Editor’s note: This story is taken from Ragan’s distance-learning portal RaganTraining.com. The site contains hundreds of hours of case studies, video presentations and interactive courses.
Great! You got the job. But you’ve never felt so alone, working as a one-person communications department.
Executives are demanding press releases for every minor rejiggering of the website or redecoration of the office. Colleagues are requesting time-sapping commitments to their projects. And you’ve got to answer to your boss’s priorities.
If this describes you, pull up a chair. April L. Finnen—a senior health communications specialist for the U.S. Food and Drug Administration—and Amanda Changuris—senior social media marketing analyst for Highmark Inc.—offer their wisdom from the trenches.
Here are some tips from their Ragan Training video, “Flying solo: Proven strategies for a one-person communications department.”
1. Wait! Don’t agree to write that press release—at least not right away.
You’re not required to chirp “Sure!” whenever you’re asked to write up a minor development that no news outlet would ever cover.
“It’s all I can do not to cringe now when someone asks, ‘Hey, why don’t we do a press release?'” Finnen says.
Of course, there is a time and a place for actual press releases, Finnen says, but “‘Our Redesigned Website’ is not usually one of those.”
What to do instead?
- Discuss. “It’s your role as the communications expert to find out what they’re really trying to accomplish by issuing the press release and help them get there with an appropriate strategy and mix of tactics,” Finnen says.
- Propose. Some of your colleagues and leaders may not be fully aware of other options for getting out the news these days (blogs? social media?). Start by asking why they want a press release. What are the goals? Then offer alternatives.
This video clip is taken from the Ragan Training session, “Flying solo: Proven strategies for a one-person communications department.”
2. Keep monthly reports for your boss.
Finnen says she has never had a manager ask for a monthly report. She writes one up anyway. Though your boss doesn’t need to know what you do with every minute of your day, reporting back can be good for both of you.
The Pointy-Haired One stays apprised of your work. You get to prove you’re worth your weight in gold—and think through what’s going right and what needs work.
Finnen suggests that your template include “buckets,” or areas of responsibility, such as your website, social media, special projects, and events. Include results. She updates hers every week so she doesn’t forget something important, but turns it in monthly.
If you have questions that can wait, consider writing them into your report and flagging them for the boss’s attention.
3. Measure everything.
Look at the numbers, Finnen says, and ask yourself questions: “Why did our page views spike on the 15th? Why did we get so much engagement around a tweet on topic A? Why did downloads decrease by over half last month?”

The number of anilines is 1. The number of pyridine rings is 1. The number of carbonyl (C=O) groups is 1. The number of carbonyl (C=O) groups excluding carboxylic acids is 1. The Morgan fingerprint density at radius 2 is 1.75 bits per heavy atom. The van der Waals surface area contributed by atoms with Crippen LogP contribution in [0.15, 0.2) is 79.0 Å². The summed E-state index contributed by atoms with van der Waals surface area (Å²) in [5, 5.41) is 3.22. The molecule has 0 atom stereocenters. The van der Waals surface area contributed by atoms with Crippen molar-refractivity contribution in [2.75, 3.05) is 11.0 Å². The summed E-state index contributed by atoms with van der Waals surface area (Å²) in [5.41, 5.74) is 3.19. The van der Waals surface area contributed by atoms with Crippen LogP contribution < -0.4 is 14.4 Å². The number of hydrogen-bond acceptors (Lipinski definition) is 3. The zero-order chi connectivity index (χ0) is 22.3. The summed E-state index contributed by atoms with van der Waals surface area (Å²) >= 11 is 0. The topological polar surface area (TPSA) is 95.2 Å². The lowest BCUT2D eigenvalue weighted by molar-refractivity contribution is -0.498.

Did the page views spike because you posted on Facebook that day? Do more of the same. Did you get Twitter love because a topic expert retweeted? How can you engage in the future? Do morning tweets do well in Europe? How about tweeting earlier for better activity in the U.K.?
4. Found a problem? Offer a solution.
Aren’t you clever! You’ve detected a big problem in the way something is done in your organization. Nobody else ever thought of this before. Just you. Won’t the boss be pleased?
Sure, but be prepared for your bigwig to ask, “What do you think we should do?” (Note: Bosses do not want to hear you reply, “I don’t know,” Finnen says.)
Before you tackle your boss on the way to the restroom, brainstorm solutions. If you’re stuck, Google it. Write up the problem and your recommendations. You might wish to hold on to that write-up, but tell the boss it’s available. Be prepared to defend your solutions.
5. Don’t overpromise.
As in the case of the press release request above, there are plenty of people who have great ideas how you should spend your time. We know you’re an eager beaver, but before you say, “I can do that,” stop and think.
“In a one-person shop, you have to be careful of overcommitting yourself,” Finnen says.
Tell your interlocutor that sounds like a great project, and ask for more details. Add: “I’ll check with my boss and get back to you.”
Before you do check with the Pointy-Haired One, ask yourself these questions:
- What exactly does this person want from you?
- Do you really want to do it? Does it support your marketing goals or add value to the organization?
- How much time will it take?
- How much will it cost?
- What do we have to cancel or postpone to get this new idea done?
- Are there any constraints, rules or (gulp) laws relating to this?
You don’t have to be overwhelmed. Get organized.